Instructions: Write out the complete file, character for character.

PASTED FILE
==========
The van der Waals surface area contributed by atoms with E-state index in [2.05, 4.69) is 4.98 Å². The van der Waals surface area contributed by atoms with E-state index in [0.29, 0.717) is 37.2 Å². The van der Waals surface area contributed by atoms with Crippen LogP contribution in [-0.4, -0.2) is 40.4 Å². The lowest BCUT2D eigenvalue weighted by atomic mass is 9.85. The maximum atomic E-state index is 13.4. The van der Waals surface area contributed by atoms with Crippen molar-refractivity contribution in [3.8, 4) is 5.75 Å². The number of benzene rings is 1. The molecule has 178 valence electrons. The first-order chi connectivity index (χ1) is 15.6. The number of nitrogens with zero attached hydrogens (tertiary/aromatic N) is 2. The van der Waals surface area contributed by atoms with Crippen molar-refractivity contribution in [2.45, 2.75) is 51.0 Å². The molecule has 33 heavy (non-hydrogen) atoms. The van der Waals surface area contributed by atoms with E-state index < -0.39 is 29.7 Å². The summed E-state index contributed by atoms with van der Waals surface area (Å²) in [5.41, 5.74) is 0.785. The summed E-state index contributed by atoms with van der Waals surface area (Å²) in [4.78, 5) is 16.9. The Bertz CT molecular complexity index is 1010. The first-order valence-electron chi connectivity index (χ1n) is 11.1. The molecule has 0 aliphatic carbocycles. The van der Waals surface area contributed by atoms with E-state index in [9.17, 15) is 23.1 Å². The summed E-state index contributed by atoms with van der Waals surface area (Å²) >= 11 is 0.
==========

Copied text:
The van der Waals surface area contributed by atoms with E-state index in [2.05, 4.69) is 4.98 Å². The van der Waals surface area contributed by atoms with E-state index in [0.29, 0.717) is 37.2 Å². The van der Waals surface area contributed by atoms with Crippen LogP contribution in [-0.4, -0.2) is 40.4 Å². The lowest BCUT2D eigenvalue weighted by atomic mass is 9.85. The maximum atomic E-state index is 13.4. The van der Waals surface area contributed by atoms with Crippen molar-refractivity contribution in [3.8, 4) is 5.75 Å². The number of benzene rings is 1. The molecule has 178 valence electrons. The first-order chi connectivity index (χ1) is 15.6. The number of nitrogens with zero attached hydrogens (tertiary/aromatic N) is 2. The van der Waals surface area contributed by atoms with Crippen molar-refractivity contribution in [2.45, 2.75) is 51.0 Å². The molecule has 33 heavy (non-hydrogen) atoms. The van der Waals surface area contributed by atoms with E-state index < -0.39 is 29.7 Å². The summed E-state index contributed by atoms with van der Waals surface area (Å²) in [5.41, 5.74) is 0.785. The summed E-state index contributed by atoms with van der Waals surface area (Å²) in [4.78, 5) is 16.9. The Bertz CT molecular complexity index is 1010. The first-order valence-electron chi connectivity index (χ1n) is 11.1. The molecule has 0 aliphatic carbocycles. The van der Waals surface area contributed by atoms with E-state index in [9.17, 15) is 23.1 Å². The summed E-state index contributed by atoms with van der Waals surface area (Å²) >= 11 is 0.